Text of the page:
PHYS4418 Cosmological Physics
- 6 points
If this unit does not have an online alternative, then students who are presently unable to enter Western Australia and whose studies would be delayed by an inability to complete this unit, should contact the unit coordinator (details given on this page) to ascertain, on an individual case-by-case basis, if alternate arrangements can be made to support their study in this unit.
Availability Location Mode Semester 2 UWA (Perth) Face to face Predominantly face-to-face. On campus attendance required to complete this unit. May have accompanying resources online.
- Details for undergraduate courses
- Honours option in Physics [Bachelor of Science (Honours)]
- This unit provides an overview of modern cosmology and structure-formation in the universe. Investigating and understanding the formation and evolution of our Universe is arguably one of the most fundamental objectives of science, and certainly has profound implications for mankind's understanding of our place in the world. Investigations to date have provided strong evidence for, and constraints on, the existence of dark matter and dark energy – two of the great unsolved problem in physics.
Topics covered include: the Einstein and Friedmann equations; the early universe (inflation and the linear growth of structure); cosmological parameters and their impact on expansion history; the cosmic microwave background and transfer functions; dark matter and dark energy; large-scale structure; and structure formation in the non-linear regime - including non-linear collapse; relaxation processes; the Extended Press-Schechter theory; halo mass functions and merger trees; the galaxy–dark-matter–halo connection; and the rudiments of galaxy formation.
- Students are able to (1) explain theories of modern cosmology and structure formation; (2) outline the physical evidence supporting our current cosmological and structure-formation theories.; (3) apply appropriate theory and phenomenology to solve problems on cosmology and structure formation; (4) analyse real-world astronomical data to test models of cosmology and structure formation; (5) evaluate current research papers on cosmology and structure formation; and (6) create and evaluate proposals for research-funding in this field.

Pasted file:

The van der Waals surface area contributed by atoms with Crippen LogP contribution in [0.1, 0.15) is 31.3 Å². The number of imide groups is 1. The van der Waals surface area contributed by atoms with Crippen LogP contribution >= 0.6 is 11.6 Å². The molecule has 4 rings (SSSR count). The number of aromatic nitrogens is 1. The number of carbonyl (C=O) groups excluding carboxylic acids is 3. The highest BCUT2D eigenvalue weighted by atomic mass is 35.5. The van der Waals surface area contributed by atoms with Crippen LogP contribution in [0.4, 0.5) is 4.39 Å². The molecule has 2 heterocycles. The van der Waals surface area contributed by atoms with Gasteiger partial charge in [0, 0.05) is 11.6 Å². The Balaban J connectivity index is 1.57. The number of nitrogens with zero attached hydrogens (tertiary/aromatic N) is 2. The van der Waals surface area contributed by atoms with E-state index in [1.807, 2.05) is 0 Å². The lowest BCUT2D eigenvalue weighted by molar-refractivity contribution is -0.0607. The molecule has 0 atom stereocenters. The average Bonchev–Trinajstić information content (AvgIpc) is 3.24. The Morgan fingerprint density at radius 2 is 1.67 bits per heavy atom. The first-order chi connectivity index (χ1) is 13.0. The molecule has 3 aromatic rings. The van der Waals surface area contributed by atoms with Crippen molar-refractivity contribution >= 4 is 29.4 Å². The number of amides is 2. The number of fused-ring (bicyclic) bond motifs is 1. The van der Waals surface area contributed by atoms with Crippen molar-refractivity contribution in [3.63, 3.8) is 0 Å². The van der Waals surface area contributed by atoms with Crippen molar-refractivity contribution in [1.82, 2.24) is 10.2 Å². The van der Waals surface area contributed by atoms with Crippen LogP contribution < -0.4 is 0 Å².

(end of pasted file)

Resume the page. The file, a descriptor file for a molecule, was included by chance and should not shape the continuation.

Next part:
- Indicative assessments in this unit are as follows: (1) proposal; (2) project; and (3) quizzes and exam. Further information is available in the unit outline.
Supplementary assessment is not available in this unit.
- Unit Coordinator(s)
- Mr Matthew Young
- Unit rules
- completion of the core units in the Physics major or Frontier Physics extended major or equivalent.
- The availability of units in Semester 1, 2, etc. was correct at the time of publication but may be subject to change.
- All students are responsible for identifying when they need assistance to improve their academic learning, research, English language and numeracy skills; seeking out the services and resources available to help them; and applying what they learn. Students are encouraged to register for free online support through GETSmart; to help themselves to the extensive range of resources on UWA's STUDYSmarter website; and to participate in WRITESmart and (ma+hs)Smart drop-ins and workshops.
- Unit readings, including any essential textbooks, are listed in the unit outline for each unit, one week prior the commencement of study. The unit outline will be available via the LMS and the UWA Handbook one week prior the commencement of study. Reading lists and essential textbooks are subject to change each semester. Information on essential textbooks will also be made available on the Essential Textbooks. This website is updated regularly in the lead up to semester so content may change. It is recommended that students purchase essential textbooks for convenience due to the frequency with which they will be required during the unit. A limited number of textbooks will be made available from the Library in print and will also be made available online wherever possible. Essential textbooks can be purchased from the commercial vendors to secure the best deal. The Student Guild can provide assistance on where to purchase books if required. Books can be purchased second hand at the Guild Secondhand bookshop (second floor, Guild Village), which is located on campus.